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Are you eating enough protein for this stage of your life?

Until recently, the medical world of studies and literature would exclude women from their studies. They found women too complex and the physiology of men and women so different, that it was easier and more standardized to exclude this complex female counterpart.


This meant that if there was a study on weight loss, for example, the population studied was male.

This data was then extrapolated and applied to women as if we shared the same physiology.


As Stacy Sims, an exercise physiologist and nutritional scientist says it best, women are not little men.

Scientific findings in men cannot be broadly applied to women. This should be obvious and transparent.


In this exciting time in medicine, where more focus is given to studying the other 50% of the population, and the complex changes that occur in the female body, we are learning more about supporting this journey. From puberty to pregnancy, to perimenopause right through to post-menopause.

Each of these times provides a unique physiological environment.


One of the most frustrating changes that occur in women as they enter perimenopause and menopause is weight gain. “I can't lose the weight as easily as I did before, my body is just not responding like it used to, I can’t get away with my previous habits”


And yes, you are right. Your body is not the same! Your hormones are changing, resulting in metabolic changes – increased sensitivity to insulin, bone loss, muscle loss, and harder to gain and maintain muscle mass.


All of these have a strong link to your dietary habits and an important part of my assessment involves understanding your macronutrient intake – what is the ratio of protein to carb to fat you intake.


I see so many women eating either too little or continuing to follow a low-carb diet that is not serving them, or most commonly, not eating enough protein to maintain muscle mass, let alone to support building muscle.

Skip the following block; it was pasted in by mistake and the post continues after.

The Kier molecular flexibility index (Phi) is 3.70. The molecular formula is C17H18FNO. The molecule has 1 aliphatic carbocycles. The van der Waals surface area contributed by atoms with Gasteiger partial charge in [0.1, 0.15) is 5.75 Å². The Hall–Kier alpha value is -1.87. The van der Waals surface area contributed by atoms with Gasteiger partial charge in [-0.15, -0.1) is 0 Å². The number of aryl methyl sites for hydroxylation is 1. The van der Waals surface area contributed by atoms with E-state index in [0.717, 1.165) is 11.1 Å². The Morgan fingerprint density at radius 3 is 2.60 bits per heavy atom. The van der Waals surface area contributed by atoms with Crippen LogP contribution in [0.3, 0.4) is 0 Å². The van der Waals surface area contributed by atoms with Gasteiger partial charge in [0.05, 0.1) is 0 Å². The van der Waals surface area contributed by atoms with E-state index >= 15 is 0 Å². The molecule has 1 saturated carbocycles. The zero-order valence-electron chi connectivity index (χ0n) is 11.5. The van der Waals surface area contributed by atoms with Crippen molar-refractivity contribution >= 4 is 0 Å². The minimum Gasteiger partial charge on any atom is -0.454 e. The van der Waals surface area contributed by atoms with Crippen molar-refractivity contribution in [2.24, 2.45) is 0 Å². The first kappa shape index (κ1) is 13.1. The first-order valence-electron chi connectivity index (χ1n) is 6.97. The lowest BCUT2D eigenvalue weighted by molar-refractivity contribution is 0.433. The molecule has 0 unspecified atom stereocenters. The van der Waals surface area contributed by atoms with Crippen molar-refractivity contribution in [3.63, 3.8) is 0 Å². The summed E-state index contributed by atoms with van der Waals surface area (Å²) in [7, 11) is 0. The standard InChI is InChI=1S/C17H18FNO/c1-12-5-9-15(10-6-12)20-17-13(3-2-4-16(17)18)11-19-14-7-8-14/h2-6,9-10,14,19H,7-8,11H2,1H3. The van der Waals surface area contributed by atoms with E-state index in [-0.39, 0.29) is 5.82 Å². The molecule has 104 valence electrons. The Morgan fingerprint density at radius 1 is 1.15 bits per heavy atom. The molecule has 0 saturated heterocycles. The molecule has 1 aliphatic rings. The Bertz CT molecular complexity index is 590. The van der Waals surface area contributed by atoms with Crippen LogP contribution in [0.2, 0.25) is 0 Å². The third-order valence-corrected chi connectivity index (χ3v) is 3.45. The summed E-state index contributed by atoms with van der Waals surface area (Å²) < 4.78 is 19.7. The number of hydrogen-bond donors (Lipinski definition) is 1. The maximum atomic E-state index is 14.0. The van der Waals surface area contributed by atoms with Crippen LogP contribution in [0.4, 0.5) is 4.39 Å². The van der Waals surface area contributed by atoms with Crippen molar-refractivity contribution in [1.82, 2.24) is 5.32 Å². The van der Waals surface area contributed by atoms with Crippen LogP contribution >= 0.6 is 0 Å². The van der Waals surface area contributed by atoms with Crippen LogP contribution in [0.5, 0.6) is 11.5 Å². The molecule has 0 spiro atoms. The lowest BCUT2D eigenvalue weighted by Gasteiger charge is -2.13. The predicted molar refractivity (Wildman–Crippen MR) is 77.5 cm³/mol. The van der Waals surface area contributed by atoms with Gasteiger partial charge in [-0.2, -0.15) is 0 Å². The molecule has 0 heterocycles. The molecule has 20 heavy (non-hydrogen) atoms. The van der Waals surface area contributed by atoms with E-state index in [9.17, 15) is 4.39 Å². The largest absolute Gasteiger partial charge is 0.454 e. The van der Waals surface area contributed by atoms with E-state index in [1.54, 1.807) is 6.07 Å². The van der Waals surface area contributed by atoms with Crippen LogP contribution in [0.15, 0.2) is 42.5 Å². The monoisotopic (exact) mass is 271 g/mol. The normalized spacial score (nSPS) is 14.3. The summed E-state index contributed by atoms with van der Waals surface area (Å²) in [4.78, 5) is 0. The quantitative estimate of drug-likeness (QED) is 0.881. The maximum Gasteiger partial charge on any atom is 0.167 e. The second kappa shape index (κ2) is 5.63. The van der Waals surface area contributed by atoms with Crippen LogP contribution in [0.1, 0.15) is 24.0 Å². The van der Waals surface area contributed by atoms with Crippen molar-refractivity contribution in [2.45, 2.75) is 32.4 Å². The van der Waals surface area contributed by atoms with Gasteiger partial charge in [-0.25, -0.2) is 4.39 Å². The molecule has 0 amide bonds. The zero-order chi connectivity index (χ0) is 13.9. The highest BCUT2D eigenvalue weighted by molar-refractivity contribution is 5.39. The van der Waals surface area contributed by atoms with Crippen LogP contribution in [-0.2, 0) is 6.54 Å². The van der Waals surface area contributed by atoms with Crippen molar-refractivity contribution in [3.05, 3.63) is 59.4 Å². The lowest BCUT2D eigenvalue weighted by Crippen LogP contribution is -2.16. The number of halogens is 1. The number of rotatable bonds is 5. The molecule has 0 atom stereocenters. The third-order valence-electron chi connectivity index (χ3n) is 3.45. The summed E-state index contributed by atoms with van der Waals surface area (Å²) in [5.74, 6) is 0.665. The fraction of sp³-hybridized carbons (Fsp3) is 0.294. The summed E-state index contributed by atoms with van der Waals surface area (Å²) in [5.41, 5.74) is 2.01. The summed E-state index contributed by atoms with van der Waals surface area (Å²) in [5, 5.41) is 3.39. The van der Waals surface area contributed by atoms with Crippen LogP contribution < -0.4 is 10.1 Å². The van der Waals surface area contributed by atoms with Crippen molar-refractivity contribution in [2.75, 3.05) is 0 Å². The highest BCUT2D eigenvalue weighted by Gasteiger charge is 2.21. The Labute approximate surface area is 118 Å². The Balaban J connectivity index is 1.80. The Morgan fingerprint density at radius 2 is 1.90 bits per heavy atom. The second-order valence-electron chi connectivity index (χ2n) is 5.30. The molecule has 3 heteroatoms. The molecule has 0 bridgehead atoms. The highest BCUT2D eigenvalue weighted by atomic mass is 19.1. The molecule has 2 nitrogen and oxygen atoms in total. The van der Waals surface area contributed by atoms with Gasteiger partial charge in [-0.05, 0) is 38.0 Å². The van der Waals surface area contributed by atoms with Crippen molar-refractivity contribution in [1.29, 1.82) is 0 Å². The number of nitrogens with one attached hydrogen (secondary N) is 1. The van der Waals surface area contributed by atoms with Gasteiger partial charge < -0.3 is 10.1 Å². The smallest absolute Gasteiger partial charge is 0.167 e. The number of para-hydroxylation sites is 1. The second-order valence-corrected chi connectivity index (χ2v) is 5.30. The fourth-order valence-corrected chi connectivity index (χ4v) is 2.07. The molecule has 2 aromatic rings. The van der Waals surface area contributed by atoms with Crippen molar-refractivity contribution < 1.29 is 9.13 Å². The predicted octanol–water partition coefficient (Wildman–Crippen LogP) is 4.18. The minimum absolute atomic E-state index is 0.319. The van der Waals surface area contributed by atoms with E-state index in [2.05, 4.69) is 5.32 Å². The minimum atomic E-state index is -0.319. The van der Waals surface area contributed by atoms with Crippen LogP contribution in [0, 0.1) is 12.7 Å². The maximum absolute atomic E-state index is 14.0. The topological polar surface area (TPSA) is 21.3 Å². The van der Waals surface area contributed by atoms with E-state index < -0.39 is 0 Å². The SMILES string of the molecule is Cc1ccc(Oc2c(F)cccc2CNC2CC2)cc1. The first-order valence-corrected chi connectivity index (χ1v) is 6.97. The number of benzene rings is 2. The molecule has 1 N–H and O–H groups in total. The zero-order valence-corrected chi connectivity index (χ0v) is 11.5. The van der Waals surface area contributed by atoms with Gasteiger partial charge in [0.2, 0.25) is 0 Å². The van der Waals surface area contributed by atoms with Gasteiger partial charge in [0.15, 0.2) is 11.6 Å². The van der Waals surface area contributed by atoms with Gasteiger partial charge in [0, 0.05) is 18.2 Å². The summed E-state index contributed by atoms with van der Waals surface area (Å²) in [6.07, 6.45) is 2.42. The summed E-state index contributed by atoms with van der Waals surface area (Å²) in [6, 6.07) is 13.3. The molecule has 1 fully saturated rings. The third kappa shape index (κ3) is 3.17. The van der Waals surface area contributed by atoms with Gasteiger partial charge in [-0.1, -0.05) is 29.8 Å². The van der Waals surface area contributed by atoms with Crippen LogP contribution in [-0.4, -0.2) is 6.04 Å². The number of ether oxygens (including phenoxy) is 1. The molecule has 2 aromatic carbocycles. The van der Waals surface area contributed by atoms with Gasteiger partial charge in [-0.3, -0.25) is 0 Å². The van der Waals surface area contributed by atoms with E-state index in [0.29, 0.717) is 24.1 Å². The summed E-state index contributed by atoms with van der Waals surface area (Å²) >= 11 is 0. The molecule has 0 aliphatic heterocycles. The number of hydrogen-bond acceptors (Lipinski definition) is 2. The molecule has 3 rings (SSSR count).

Ensuring sufficient protein in the diet is one of the easiest ways to support weight loss. Stabilizing blood sugars, increases satiety, supports muscle building, and therefore changes in body composition – loss of body fat and increase in metabolically active muscle.


Importantly, your body uses protein less efficiently when you are menopausal, so the type and quality of the protein you eat and when you eat it becomes very important to build and maintain your muscle. Your requirements range between 1.8 – 2.0g of protein per kilogram per day when you are post-menopausal.

That generally equates to about 20-30g per meal.


So how do you know how much protein is in a meal?

My best suggestion to collect the data is using an app called MyFitnessPal. You do not need to pay for it, though there is a version you can purchase if you choose to.


This simple way helps you learn to understand and measure the quantity of protein in your diet.

I will often recommend using this tool for 5 days. This is generally enough for you to start gauging the amount of protein you consume.

It is great as it also reveals if you are under or over-consuming on the other macronutrients, namely carbohydrates and fats.


Data collection can be cumbersome, but it is so worth the effort. When we have data, such as more accurate ways of recording and determining your macronutrient intake, then we have a more accurate place to make decisions and recommend changes in diet.


Head over to my Instagram page to watch some videos I made to provide some different ideas on a protein-rich breakfast, and also follow the link to my protein-based meal ideas document.





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